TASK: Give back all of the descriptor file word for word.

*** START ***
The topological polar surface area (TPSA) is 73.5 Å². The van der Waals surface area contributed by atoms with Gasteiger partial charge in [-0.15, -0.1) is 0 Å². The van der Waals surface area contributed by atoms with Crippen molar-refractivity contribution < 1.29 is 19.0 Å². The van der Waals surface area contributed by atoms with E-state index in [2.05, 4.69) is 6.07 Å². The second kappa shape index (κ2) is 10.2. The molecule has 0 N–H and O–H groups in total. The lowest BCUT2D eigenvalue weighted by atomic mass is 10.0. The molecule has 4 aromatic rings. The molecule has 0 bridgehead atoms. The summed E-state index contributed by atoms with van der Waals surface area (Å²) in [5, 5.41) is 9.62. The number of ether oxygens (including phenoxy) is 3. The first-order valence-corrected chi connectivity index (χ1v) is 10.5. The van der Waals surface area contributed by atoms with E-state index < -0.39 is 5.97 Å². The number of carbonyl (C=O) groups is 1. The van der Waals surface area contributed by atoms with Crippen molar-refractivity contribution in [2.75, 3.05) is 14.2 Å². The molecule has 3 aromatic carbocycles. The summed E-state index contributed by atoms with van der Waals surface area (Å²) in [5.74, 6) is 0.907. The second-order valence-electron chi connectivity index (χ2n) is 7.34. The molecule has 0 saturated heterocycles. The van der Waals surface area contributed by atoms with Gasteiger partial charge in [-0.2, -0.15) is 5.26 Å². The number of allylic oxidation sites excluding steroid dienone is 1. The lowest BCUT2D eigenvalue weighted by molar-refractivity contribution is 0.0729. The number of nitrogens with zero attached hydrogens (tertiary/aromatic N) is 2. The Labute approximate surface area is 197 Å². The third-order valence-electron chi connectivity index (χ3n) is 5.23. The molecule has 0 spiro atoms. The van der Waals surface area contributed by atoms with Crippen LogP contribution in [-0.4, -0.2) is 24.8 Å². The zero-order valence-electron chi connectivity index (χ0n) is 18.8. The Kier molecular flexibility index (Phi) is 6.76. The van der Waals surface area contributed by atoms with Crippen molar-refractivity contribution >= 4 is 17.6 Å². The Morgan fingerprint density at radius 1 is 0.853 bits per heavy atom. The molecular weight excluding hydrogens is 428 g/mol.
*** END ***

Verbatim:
The topological polar surface area (TPSA) is 73.5 Å². The van der Waals surface area contributed by atoms with Gasteiger partial charge in [-0.15, -0.1) is 0 Å². The van der Waals surface area contributed by atoms with Crippen molar-refractivity contribution < 1.29 is 19.0 Å². The van der Waals surface area contributed by atoms with E-state index in [2.05, 4.69) is 6.07 Å². The second kappa shape index (κ2) is 10.2. The molecule has 0 N–H and O–H groups in total. The lowest BCUT2D eigenvalue weighted by atomic mass is 10.0. The molecule has 4 aromatic rings. The molecule has 0 bridgehead atoms. The summed E-state index contributed by atoms with van der Waals surface area (Å²) in [5, 5.41) is 9.62. The number of ether oxygens (including phenoxy) is 3. The first-order valence-corrected chi connectivity index (χ1v) is 10.5. The van der Waals surface area contributed by atoms with E-state index < -0.39 is 5.97 Å². The number of carbonyl (C=O) groups is 1. The van der Waals surface area contributed by atoms with Crippen molar-refractivity contribution in [2.75, 3.05) is 14.2 Å². The molecule has 3 aromatic carbocycles. The summed E-state index contributed by atoms with van der Waals surface area (Å²) in [5.74, 6) is 0.907. The second-order valence-electron chi connectivity index (χ2n) is 7.34. The molecule has 0 saturated heterocycles. The van der Waals surface area contributed by atoms with Gasteiger partial charge in [-0.2, -0.15) is 5.26 Å². The number of allylic oxidation sites excluding steroid dienone is 1. The lowest BCUT2D eigenvalue weighted by molar-refractivity contribution is 0.0729. The number of nitrogens with zero attached hydrogens (tertiary/aromatic N) is 2. The Labute approximate surface area is 197 Å². The third-order valence-electron chi connectivity index (χ3n) is 5.23. The molecule has 0 spiro atoms. The van der Waals surface area contributed by atoms with Crippen LogP contribution in [-0.4, -0.2) is 24.8 Å². The zero-order valence-electron chi connectivity index (χ0n) is 18.8. The Kier molecular flexibility index (Phi) is 6.76. The van der Waals surface area contributed by atoms with Crippen molar-refractivity contribution >= 4 is 17.6 Å². The Morgan fingerprint density at radius 1 is 0.853 bits per heavy atom. The molecular weight excluding hydrogens is 428 g/mol.